The purpose of this study was to describe the intermuscular coordination and power production for the constrained asymmetrical movement during skating the curves. Seven elite male speed skaters took part in the experiments. The speed skaters were simultaneously filmed from frontal and sagittal views. EMGs were obtained telemetrically and push-off force was registered with special skates. Inverse dynamic analysis yielded power production data, which differed for left and right leg. Marked differences were also found in intermuscular coordination of each leg. The activation patterns of the muscles were influenced by the asymmetrical nature and the typical body position during the speed skating movement. External power output was determined by three methods. The mean joint power output for left and right leg showed similar values as the external power output calculated from air and ice friction. These values were lower than the values predicted with a geometrical model for skating the curves.

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Steven T. McCaw, Jacob K. Gardner, Lindsay N. Stafford and Michael R. Torry

An inverse dynamic analysis and subsequent calculation of joint kinetic and energetic measures is widely used to study the mechanics of the lower extremity. Filtering the kinematic and kinetic data input to the inverse dynamics equations affects the calculated joint moment of force (JMF). Our purpose was to compare selected integral values of sagittal plane ankle, knee, and hip joint kinetics and energetics when filtered and unfiltered GRF data are input to inverse dynamics calculations. Six healthy, active, injury-free university student (5 female, 1 male) volunteers performed 10 two-legged landings. JMFs were calculated after two methods of data filtering. Unfiltered: marker data were filtered at 10 Hz, GRF data unfiltered. Filtered: both GRF and marker data filtered at 10 Hz. The filtering of the GRF data affected the shape of the knee and hip joint moment-time curves, and the ankle, knee and hip joint mechanical power-time curves. We concluded that although the contributions of individual joints to the support moment and to total energy absorption were not affected, the attenuation of high-frequency oscillations in both JMF and JMP time curves will influence interpretation of CNS strategies during landing.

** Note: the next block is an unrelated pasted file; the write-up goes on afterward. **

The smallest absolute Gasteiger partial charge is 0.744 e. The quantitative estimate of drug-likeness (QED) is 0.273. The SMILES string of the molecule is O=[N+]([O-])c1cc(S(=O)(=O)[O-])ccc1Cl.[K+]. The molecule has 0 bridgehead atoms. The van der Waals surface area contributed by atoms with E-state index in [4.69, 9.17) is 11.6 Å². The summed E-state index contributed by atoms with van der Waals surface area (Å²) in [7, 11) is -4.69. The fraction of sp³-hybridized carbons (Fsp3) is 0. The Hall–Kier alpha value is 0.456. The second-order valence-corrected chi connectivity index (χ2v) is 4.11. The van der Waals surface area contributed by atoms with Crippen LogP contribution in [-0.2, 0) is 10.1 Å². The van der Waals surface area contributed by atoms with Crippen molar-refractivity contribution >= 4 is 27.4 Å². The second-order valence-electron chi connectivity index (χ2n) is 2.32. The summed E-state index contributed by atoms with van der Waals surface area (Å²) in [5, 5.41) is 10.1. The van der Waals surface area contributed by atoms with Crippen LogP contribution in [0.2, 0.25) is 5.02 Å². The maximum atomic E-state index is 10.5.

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. Hartsell * Sandi J. Spaulding * 5 1999 8 2 83 98 10.1123/jsr.8.2.83 Effect of Gallium Aluminum Arsenide Triple-Diode Laser on Median Nerve Latency in Human Subjects William P. Bartlett * William S. Quillen * Jeanne L. Gonzalez * 5 1999 8 2 99 108 10.1123/jsr.8.2.99 Dynamic Analysis of Custom

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. Elliott * Robert N. Marshall * Guillermo J. Noffal * 11 1995 11 4 433 442 10.1123/jab.11.4.433 A Three-Dimensional Dynamic Analysis of the Quarterback's Throwing Motion in American Football Gregory S. Rash * Robert Shapiro * 11 1995 11 4 443 459 10.1123/jab.11.4.443 Desirable Gliding Styles and